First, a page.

“Trolls World Tour,” a piece of unassuming, handsomely produced fluff from Universal Dreamworks, is an unlikely candidate to make cinema history, yet that is precisely what it did.
Universal shook the industry in March when the studio bypassed a major motion-picture premiere as movie theaters closed due to the COVID-19 pandemic and delivered “Trolls” directly to streaming and video-on-demand. It was the first big, expensive feature to debut in our living rooms. And it may not be the last.
So how is “Trolls World Tour” and is it worth the $20 rental fee? Well, yes and no.
Based on the children’s toy, the movie is a sugary cavalcade of action, songs and Heavy Life Lessons worthy of a Pepsi jingle. “Denying our differences is denying the truth of who we are,” one character explains. Or is the theme closer to George Clinton, who here does a pretty funny cameo: “One nation under a groove.”
The plot, such as it is, can best be described as leisurely. Queen Poppy (Anna Kendrick) discovers she rules only one of six different tribes in Troll Nation. Each is defined by their taste in music.
Poppy, as her name telegraphs, is the queen of the pop Trolls. The country Trolls, classical Trolls, funk Trolls and techno Trolls also have dominion over their realms.
Then there are the rock Trolls, ruled by Queen Barb (Rachel Bloom), a heavy-metal disciple who thinks all the other genres are dull and inferior. Barb plans to steal The Six Strings — glowing wires that contain all musical genres — and wipe them out by playing the ultimate riff on her guitar.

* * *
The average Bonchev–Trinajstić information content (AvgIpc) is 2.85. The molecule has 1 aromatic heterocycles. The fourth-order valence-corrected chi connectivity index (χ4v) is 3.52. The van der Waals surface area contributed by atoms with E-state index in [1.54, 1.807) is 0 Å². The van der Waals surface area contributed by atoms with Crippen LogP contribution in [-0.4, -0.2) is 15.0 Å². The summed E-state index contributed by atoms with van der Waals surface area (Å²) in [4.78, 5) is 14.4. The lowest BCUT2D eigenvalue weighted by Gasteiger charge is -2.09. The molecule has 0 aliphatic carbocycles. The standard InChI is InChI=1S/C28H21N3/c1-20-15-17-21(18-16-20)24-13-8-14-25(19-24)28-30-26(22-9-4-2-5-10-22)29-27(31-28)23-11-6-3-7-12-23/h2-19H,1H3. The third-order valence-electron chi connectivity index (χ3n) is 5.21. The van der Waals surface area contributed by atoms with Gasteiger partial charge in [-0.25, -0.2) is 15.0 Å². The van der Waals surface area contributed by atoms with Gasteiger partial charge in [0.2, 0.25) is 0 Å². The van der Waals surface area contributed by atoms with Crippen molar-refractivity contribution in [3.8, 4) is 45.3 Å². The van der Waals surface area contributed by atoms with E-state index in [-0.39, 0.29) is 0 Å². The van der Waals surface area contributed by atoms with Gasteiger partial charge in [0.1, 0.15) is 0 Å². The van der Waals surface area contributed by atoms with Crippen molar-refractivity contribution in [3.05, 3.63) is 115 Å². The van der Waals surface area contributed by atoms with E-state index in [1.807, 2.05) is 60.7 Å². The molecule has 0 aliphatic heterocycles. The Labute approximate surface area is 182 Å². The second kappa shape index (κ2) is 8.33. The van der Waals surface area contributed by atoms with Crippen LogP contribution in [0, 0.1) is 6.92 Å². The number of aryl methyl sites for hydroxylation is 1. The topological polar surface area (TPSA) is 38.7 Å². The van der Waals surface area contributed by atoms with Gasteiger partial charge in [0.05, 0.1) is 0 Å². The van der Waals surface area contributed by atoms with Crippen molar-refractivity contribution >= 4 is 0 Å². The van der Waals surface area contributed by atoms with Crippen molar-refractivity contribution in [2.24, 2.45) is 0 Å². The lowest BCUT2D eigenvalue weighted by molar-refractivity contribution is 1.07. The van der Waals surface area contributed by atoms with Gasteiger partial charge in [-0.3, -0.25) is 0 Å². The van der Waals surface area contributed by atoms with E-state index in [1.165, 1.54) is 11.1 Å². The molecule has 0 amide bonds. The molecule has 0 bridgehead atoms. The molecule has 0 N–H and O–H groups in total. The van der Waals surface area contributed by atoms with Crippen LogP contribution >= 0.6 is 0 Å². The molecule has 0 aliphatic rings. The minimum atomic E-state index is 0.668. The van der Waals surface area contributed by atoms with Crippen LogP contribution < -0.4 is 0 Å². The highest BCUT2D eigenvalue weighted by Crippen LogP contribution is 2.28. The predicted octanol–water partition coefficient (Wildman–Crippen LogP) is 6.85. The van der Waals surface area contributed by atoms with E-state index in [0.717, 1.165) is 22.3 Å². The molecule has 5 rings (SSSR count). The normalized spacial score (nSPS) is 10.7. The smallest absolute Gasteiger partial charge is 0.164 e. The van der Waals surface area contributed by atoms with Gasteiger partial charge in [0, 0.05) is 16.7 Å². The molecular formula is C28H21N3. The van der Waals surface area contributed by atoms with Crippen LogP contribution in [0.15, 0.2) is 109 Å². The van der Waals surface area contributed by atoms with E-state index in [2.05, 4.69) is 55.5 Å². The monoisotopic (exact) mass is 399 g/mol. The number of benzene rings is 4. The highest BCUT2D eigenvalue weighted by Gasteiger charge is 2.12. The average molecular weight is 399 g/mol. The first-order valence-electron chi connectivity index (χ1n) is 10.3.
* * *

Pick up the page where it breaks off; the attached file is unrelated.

The script, credited to five writers, lacks imagination. The best they can come up with is sending Poppy and her crush Branch (Justin Timberlake) on a road trip through the Troll Universe to save the other tribes from Barb’s wrath. The writing stays on the surface. It’s disappointing when the relationship between Poppy and Branch fails to deepen further than stammering and happily-ever-after.
It’s hard to focus on the underachieving script, though, when directors Walt Dohrn and David P. Smith work up such a hyperbolic pictorial style for the movie. The colors are dazzling and the action is manic, disarmingly bizarre and imaginative. A baby is born from a mountainous tower of silvery hair, and when a Troll plays smooth jazz, the screen turns into a luminous haze of island sunsets in neon red, pink and purple.
Kelly Clarkson, Ozzy Osbourne, Mary J. Blige and the K-Pop group Red Velvet, among many others, appear in cameos of variable interest. The songs, including Heart’s “Barracuda” and Cyndi Lauper’s “Girls Just Want to Have Fun” with “Trolls” replacing “Girls,” are watered-down, child-safe versions of the real thing.
The script does convey one brief lesson in musical history. It’s a reminder that pop in all its forms once united the world as a community. Beneath all this movie’s furious visuals, that’s almost subversive.